history

Lest We Forget, 50 Years On

4 May 1970 members of the Ohio Army National Guard opened fire on unarmed student demonstrators at Kent State University, Ohio.

I am not going to lay the blame for this tragedy on any person or origination. Events like this are never simply the responsibility of a single entity. While there may be a single source for the idea, whether it be a book, a person, or an ideology, there were bad decisions on both sides.

I believe the students at Kent State, who had a history of protests (which was their right!), up against the National Guard troops who were mostly young guys as well. The 60’s and early 70’s were a very tough time for America. And I sadly see some of the same ideologies coming back.

I had a graphic arts teacher in 1971 that was a member of that class at Kent State. He brought in the year book from 1970. Where the pictures should have been for the four students that were killed, were just black boxes.

In total, four students were killed, and nine wounded. This image has been forever burned in my mind.

May it never happens again. Anywhere.

Peace,
B

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16 April 1746

Is that a date that brings up any images in your mind?  For fans of Outlander it should, as well as for the Scots and those (like me) of Scottish decent.

Well over two and a half centuries after the event, the Battle of Culloden, fought on 16 April 1746, still means many things to many people. To Scottish expatriates, no matter how many times removed, it is an emotional touchstone to their Scottish identity and commonly regarded as the opening act of the epic tragedy of the Highland Clearances; to those with nationalist inclinations it is held up as an example of England’s terrible maltreatment of its northern neighbour; to Unionists it is seen as the final gasp of a divisive movement hell-bent on returning Britain to monarchical despotism; to romantics it marks the end of one of those great lost causes, pitching the Highland underdog against the might of the Hanoverian war machine.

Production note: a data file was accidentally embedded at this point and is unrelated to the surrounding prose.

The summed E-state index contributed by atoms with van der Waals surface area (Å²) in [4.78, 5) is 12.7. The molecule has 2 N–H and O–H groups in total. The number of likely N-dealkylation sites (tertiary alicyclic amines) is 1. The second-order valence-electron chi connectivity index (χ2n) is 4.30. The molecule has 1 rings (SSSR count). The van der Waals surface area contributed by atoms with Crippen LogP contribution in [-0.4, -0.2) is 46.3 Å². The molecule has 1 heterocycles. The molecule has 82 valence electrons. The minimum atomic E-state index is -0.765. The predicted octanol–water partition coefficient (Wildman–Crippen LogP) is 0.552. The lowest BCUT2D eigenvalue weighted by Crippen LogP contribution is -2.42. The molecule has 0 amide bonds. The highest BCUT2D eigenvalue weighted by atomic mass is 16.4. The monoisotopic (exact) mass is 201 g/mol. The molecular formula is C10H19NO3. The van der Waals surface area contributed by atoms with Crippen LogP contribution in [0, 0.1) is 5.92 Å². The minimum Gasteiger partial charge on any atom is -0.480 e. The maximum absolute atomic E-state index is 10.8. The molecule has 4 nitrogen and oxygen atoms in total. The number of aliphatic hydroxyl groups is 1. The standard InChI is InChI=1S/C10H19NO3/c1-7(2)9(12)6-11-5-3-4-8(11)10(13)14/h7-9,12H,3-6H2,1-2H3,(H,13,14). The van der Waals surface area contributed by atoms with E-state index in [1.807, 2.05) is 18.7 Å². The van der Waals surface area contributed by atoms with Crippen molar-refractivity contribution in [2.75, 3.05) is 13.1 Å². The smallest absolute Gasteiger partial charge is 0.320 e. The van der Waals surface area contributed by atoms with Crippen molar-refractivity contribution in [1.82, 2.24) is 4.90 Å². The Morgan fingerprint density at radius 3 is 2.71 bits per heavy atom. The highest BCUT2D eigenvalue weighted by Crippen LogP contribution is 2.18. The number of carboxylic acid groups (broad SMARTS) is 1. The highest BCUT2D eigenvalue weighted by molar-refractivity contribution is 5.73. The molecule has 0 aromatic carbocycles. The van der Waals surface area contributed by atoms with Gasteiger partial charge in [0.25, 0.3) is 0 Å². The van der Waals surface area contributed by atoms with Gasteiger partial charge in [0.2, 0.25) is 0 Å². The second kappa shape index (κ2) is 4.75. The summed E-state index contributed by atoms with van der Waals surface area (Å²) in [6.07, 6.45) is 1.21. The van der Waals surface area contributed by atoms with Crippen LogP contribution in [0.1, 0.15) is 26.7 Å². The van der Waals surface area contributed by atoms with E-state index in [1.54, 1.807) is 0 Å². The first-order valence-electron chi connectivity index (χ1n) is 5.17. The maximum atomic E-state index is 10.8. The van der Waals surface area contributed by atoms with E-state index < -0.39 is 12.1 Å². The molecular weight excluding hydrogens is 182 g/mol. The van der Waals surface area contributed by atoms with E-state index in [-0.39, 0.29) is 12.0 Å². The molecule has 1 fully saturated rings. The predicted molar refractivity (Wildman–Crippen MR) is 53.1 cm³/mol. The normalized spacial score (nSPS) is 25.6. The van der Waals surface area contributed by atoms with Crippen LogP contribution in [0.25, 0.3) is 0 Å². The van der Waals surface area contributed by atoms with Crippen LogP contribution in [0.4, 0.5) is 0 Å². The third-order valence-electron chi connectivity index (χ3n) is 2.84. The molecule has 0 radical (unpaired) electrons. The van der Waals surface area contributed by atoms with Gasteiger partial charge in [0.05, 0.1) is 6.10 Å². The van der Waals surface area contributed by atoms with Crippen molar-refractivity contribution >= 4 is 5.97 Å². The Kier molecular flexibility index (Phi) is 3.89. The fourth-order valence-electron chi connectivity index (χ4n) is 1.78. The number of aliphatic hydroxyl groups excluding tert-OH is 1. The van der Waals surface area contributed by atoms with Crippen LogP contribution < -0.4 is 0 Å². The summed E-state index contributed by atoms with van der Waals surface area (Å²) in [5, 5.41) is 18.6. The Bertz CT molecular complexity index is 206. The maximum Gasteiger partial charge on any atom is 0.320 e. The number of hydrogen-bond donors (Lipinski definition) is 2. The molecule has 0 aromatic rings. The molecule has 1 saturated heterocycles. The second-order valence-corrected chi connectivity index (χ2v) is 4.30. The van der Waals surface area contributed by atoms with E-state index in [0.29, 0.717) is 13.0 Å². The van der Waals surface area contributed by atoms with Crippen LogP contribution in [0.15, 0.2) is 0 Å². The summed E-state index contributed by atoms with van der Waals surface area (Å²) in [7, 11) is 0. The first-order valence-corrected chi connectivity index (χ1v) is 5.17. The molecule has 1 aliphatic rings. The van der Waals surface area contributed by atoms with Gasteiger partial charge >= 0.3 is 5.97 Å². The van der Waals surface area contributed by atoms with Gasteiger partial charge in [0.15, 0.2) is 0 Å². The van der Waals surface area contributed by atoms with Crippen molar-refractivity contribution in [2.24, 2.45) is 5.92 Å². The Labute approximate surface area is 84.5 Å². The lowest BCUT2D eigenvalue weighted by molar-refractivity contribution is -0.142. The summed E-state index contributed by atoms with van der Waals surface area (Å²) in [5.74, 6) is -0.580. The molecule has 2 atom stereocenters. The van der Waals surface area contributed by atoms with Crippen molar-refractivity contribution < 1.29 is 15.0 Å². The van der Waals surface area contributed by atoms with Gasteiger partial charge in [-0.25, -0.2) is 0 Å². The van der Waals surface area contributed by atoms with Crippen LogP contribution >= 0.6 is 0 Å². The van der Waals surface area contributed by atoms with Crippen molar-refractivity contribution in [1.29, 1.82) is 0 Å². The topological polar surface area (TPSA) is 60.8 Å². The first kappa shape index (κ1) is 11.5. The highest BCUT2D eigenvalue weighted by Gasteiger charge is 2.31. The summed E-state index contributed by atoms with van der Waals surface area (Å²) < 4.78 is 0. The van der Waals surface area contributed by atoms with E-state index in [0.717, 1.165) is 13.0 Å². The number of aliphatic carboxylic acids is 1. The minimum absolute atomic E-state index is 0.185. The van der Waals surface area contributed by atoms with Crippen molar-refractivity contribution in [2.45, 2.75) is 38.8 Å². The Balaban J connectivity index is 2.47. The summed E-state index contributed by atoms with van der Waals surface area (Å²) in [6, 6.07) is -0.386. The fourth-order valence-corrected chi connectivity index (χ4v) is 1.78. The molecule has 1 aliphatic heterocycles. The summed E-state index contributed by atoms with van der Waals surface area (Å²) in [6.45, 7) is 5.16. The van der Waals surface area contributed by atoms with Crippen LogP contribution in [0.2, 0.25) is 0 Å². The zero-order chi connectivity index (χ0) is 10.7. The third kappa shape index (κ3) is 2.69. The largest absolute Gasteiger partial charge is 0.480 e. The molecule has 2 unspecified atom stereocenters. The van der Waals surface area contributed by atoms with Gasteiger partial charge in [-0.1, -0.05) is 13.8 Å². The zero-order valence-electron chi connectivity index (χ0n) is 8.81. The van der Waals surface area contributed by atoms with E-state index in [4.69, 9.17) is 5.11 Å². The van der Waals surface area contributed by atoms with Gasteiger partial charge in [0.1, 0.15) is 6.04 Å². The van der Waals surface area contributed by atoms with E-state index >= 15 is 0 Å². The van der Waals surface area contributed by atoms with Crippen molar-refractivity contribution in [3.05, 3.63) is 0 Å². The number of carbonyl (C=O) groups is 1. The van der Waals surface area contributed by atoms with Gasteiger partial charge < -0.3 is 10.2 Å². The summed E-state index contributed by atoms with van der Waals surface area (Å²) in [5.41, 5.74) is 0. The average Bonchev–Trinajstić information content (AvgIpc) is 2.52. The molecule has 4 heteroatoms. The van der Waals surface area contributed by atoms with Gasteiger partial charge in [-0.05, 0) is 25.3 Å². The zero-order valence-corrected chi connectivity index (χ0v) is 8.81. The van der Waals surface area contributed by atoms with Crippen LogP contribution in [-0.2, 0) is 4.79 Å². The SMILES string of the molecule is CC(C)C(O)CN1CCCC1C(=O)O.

Culloden; The History and Archealogy of the Last Clan Battle – Tony Pollard 2009
Plaque on the cairn on the battlefield

Wifey and I were able to visit the battlefield in May of 2019.  Here are a few pictures we took while there.  For a battle of only 40 minutes or so, the effects were devastating on the Scots way of life.  I will not even attempt to write about the whys and wherefores of this event.  Many folks have studied and written about this battle with more knowledge than I; they can carry the day. 

Some sources for you;

Wikipedia (I use this resource simply because it is available in so many languages. Not for its accuracy.)

Culloden: why truth about battle for Britain lay hidden for three centuries

National Trust for Scotland

If you wish to read my posts from our trip to Scotland, start here. Or jump to our visit to the Culloden Battlefield. It was a very emotional day for me, epsecially as i poured out a dram of whisky at the Clan Campbell marker.